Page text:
The writer is special adviser to the Jang Group/Geo and a former envoy to the US and the UK.
An orderly ‘transition’ in 2014, when American and Nato combat forces pull out from Afghanistan, rests on progress towards a negotiated political settlement. But a serious peace process to advance Afghan national ‘reconciliation’ has yet to get off the ground.
That is why a regional conference that will convene in Istanbul on November 2 will focus less on this pivotal issue than on how regional states will assist Afghanistan’s stabilisation. If the joint hosts of the conference, Turkey and Afghanistan, backed by the US, have their way – as they will – this summit will be as much about the region as about Afghanistan.
The conference marks a curious reversal of the order of business necessary to establish peace and security in Afghanistan. Progress in the process of reconciliation with the insurgency ought to have preceded declarations of support and cooperation by regional states. Instead the Istanbul conference is set to shift the emphasis beyond Afghanistan to the broader region. The region is defined for the purposes of the Istanbul initiative as consisting of fourteen so-called ‘Heart of Asia’ countries. Apart from Afghanistan’s immediate neighbours they include India, Russia, China, Saudi Arabia, Turkey, UAE, and the Central Asian republics.
Istanbul is the venue for the first of three conferences intended to erect a framework of international support and cooperation for Afghanistan during and after the planned transition in 2014. The Istanbul conference has been billed as an initiative ‘to promote regional security and cooperation in the heart of Asia for a secure and stable Afghanistan’. The Bonn and Chicago conferences will follow this December and May next year.
Had the Istanbul conference set its sights from the outset on eliciting the endorsement by regional states for the 2014 transition and Afghan reconciliation as well as affirmation of broad principles including mutual undertakings of non-interference, it would have been easy to mobilise a strong consensus and produce a successful outcome with no glitches along the way.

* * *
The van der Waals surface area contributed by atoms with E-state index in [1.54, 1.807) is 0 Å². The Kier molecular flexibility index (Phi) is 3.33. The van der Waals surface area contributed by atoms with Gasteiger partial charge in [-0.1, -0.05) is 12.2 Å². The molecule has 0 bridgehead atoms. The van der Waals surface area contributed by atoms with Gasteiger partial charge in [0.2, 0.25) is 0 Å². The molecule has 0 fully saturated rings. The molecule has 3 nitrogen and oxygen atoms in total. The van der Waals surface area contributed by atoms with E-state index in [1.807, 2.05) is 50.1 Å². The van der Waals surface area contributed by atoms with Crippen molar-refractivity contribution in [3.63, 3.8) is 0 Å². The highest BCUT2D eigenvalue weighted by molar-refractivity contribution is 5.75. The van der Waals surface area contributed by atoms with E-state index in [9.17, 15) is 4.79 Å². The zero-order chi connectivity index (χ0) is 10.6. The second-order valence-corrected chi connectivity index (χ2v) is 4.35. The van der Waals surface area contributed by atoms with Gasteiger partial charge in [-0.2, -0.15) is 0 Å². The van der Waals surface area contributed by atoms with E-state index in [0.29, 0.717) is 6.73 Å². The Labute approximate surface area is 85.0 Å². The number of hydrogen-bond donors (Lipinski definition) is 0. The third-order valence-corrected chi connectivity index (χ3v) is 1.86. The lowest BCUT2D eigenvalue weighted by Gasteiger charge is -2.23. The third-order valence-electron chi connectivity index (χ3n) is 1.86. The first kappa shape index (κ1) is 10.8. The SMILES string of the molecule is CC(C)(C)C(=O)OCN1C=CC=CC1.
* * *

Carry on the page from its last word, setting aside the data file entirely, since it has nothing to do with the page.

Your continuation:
But the initiative’s backers and sponsors started by wanting much more. They sought to establish a new security architecture, complete with an institutional mechanism and a ‘contact group’ charged with implementing an ambitious set of confidence building measures. These were outlined in the draft outcome document originally drawn up for the conference.
This sparked contention rather than help to promote a consensus. The sponsors were urged by this to trim their ambition and give up the idea of having a signed and binding document adopted by the conference. Whether the document under negotiation will now turn out to be a declaration or an undertaking is unclear. More importantly last minute efforts are on to secure agreement on its content.
In two preparatory meetings held in Oslo on September 30 and Kabul on October 22, the main disagreement swirled around the attempt to create a regional security structure. Russia, Pakistan, China and Iran among others, objected to establishing any security apparatus or a new regional organisation. As delegates pointed out at the Kabul meeting, establishing another organisation would duplicate the work of at least ten other existing organisations. Others pointed to the fact that there were several mechanisms and trilateral or bilateral forums already available that could be utilised or strengthened for the same purpose.
Meanwhile the Russians tabled their own draft, essentially a statement of principles of regional cooperation, which listed a number of political, economic and other measures to build confidence and encourage collaboration. The Russian text won support from the Central Asian states and came closest to Pakistan’s position. But lack of agreement at the Kabul meeting meant that contentious issues were referred back to the participating states’ capitals for further consideration. Since then behind-the-scenes consultations have been underway with Washington playing a key role in trying to reconcile differences.